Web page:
The bands image is interesting as well, because they are older looking blokes with leather jackets and other industrial type staples, but Danilova appears to have made a conscious decision to transcend the inevitable goth tag by bleaching her hair peroxide blonde and wearing pale colours. Her videos for the singles from her new album, ‘Conatus’, feature her in white a lot, and on Thursday she had on a pale green satiny vintage dress with a furry gillet in pale brown. She shares with Siouxsie a commanding stage presence and expressive arm movements, plus occasional flailing, dropping towards the floor, and letting her long hair fly amok whilst hunched over intoning darkly. She has beautifully expressive large dark eyes, something we sighed over collectively as we were leaving…

EMA, aka Erika M. Anderson, who was on prior to Zola Jesus was also good. We concluded she had probably heard a lot of Sonic Youth and taken a lot from Kim Gordon, but that this was no bad thing. Not derivative, but cool.

Prior to the gig, we had tea at 8th Day then drinks at the union bar. There had been a cock up with my two friends tickets so we had to queue with the long line of Hanson fans to get to the Reception desk in the union to pick up replacements, which was a tad humiliating.

Then we stood outside a while with the smokers, talking about the strike. Lots of peoples HR departments have sent out emails trying to put pressure on people to tell their line managers before the strike if they intend to strike, or to guilt trip people into not striking at all. I don’t think the letters will have had that much effect though because they neglect a crucial point, namely that the average public sector worker is royally pissed off most days, most of the time at the moment. The day at work I’d had before the gig was absolutely atrocious, and yesterday was even worse. Neither left me with much desire to do anyone any favours… I felt a bit guilty today though because things weren’t as mad, but still ultimately unrepentent.

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On Sunday I went to Manchester University Student’s Union to see Throwing Muses. The gig was supposed to be upstairs in the Academy 2, but had been shunted downstairs to Club Academy in the basement to make way for the Mela for Eid upstairs.

I can imagine Club Academy, as a venue, not being that much bigger than the kind of venues the Muses played when they first started out in the US in the mid eighties as it was small and sweaty. The crowd looked as though they were made up almost entirely of people who have been following the band since the eighties.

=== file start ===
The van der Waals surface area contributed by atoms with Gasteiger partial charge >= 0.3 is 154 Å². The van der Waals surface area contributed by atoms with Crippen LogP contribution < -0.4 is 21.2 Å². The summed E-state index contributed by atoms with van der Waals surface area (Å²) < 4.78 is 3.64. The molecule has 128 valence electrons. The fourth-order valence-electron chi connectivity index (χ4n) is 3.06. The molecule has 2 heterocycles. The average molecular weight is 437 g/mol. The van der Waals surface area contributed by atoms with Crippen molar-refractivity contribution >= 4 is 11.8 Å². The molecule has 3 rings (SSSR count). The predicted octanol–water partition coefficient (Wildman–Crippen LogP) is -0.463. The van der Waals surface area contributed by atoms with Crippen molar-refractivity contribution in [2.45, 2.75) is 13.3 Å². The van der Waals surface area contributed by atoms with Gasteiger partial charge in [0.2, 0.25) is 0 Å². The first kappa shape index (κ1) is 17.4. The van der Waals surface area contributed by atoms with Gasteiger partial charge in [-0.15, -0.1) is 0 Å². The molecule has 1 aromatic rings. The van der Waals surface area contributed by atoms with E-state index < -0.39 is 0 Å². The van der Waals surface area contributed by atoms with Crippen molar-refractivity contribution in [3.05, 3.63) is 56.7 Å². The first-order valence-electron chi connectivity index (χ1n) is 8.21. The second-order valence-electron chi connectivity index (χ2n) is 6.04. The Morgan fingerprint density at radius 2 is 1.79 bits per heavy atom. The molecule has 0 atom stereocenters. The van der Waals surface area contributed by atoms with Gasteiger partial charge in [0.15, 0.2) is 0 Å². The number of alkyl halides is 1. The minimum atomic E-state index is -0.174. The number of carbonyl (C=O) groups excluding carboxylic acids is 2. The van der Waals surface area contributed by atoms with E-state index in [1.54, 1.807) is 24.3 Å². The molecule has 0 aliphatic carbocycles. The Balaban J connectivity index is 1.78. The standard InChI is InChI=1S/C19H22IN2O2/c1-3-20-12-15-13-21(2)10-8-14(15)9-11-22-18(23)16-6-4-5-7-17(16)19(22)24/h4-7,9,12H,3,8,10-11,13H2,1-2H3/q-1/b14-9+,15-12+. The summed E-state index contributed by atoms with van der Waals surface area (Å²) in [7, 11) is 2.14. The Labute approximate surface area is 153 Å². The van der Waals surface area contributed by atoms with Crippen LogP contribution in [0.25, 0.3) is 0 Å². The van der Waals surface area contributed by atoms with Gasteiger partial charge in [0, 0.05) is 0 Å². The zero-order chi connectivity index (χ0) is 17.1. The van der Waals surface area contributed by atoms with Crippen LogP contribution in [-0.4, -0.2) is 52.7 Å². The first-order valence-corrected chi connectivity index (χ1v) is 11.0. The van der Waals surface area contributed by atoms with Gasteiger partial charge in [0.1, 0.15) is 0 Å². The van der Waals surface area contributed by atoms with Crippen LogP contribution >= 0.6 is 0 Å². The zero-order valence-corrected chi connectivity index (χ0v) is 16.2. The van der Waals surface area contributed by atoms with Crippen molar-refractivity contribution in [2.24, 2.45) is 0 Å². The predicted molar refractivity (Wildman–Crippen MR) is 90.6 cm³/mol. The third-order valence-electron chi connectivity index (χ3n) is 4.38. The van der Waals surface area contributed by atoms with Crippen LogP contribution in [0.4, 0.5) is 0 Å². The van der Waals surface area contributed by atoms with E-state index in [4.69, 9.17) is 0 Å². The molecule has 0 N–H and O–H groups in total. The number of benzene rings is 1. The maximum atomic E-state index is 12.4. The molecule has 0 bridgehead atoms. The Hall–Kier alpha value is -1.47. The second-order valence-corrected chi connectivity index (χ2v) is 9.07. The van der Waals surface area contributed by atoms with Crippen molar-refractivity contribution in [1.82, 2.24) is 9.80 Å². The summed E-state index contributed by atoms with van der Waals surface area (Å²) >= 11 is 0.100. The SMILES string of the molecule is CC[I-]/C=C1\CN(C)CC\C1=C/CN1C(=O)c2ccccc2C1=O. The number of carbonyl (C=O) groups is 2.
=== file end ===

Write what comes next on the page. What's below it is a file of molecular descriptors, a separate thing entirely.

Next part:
The stage was really low down so I couldn’t see Kristen Hersh at all throughout, which made for rather an un-engaging experience. I did however have a perfect view of the sound desk, a pretty good view of the bar, and spent a large chunk of the bands set watching a woman with a particularly magnificent rose tattoo and red bob, who was stood about a metre in front of me holding onto a barrier, undulating wildly and a various speeds throughout.

The band, and Hersh, seemed to take a little while to get going, meaning ‘Bright Yellow Gun’, which was about the fourth song or so in, sounded a little sluggish. Hersh seemed to be struggling with her vocals too, I think she had a cold as she sounded husky and a bit tired when she was speaking to the crowd. At times her vocals sounded unnervingly like early Courtney Love.

‘Hate My Way’ was about the sixth song in, and the band seemed to take off from there, with Hersh still sounding hoarse but both she and the band seemingly more relaxed. There were moments when it all really seemed to come together and it was possible to discern what made the band such a hypnotically powerful proposition, and Hersh such a compelling frontwoman, bu there was also the odd moment that was bewilderingly unlistenable as well.

The bands first encore commenced with Hersh performing a stripped down subtle and controlled rendition of early favourit ‘Fish’, and the band rejoined her for about four more songs. They were called back for a second encore afterwards, a blissfully slow and langorous song I wish I knew the title to. Hersh seemed weary as she said a final goodnight, and I was personally relieved that she wasn’t pushed into a third encore. She seemed to have had enough by then.

I couldn’t find any of my friends so after hanging around for 15-20 minutes outside waiting for them to emerge, I headed down Oxford Road. The crowds from the Muses gig were merging with revellers from the Mela for Eid upstairs, and the more spontaneous Eid celebrations outside. Lots of cars were blasting desi and the Asian men (and it was all men so far as I could see) were in boisterous mood.

The further I got down Oxford Road the less Eid revellers I saw. By the time I was passing the Thirsty Scholar by Oxford Road train station the desi had been replaced by the Rolling Stones, Mick Jagger once again moaning that he was ‘Borrrn in a crossfire hurricaaannne’. I picked up a 192 by Piccadilly train station and the desi and Rolling Stones were replaced by the deafening mouth organ howl and stomping feet of a scratch blues ensemble on the top deck, who sounded particularly carried away. I have to confess, I’ve seen and heard some seriously weird things on the 192 but this is the first time I’ve experienced a live gig on it, drunken karaoke not withstanding.

Longsight was oddly quiet for Eid, possibly because the gig had finished fairly early, what with it being a Sunday. I arrived home in perfect stillness and quiet.

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Watching the Marivaux’s video for their debut single ‘Horns’, all proceeds from which will be donated to the Student Hardship Fund, I couldn’t help be reminded of the 90’s state of the nation address that was The Family Cat’s ‘Bring Me The Head Of Michael Portillo’

The Family Cat record was pre-internet, and was subject to a government ban (as was it’s follow up ‘Jonathan Aitkin is a twat’) but the Marivaux song appears to have largely slid under the radar.

Will more protest songs follow? and will they be any good?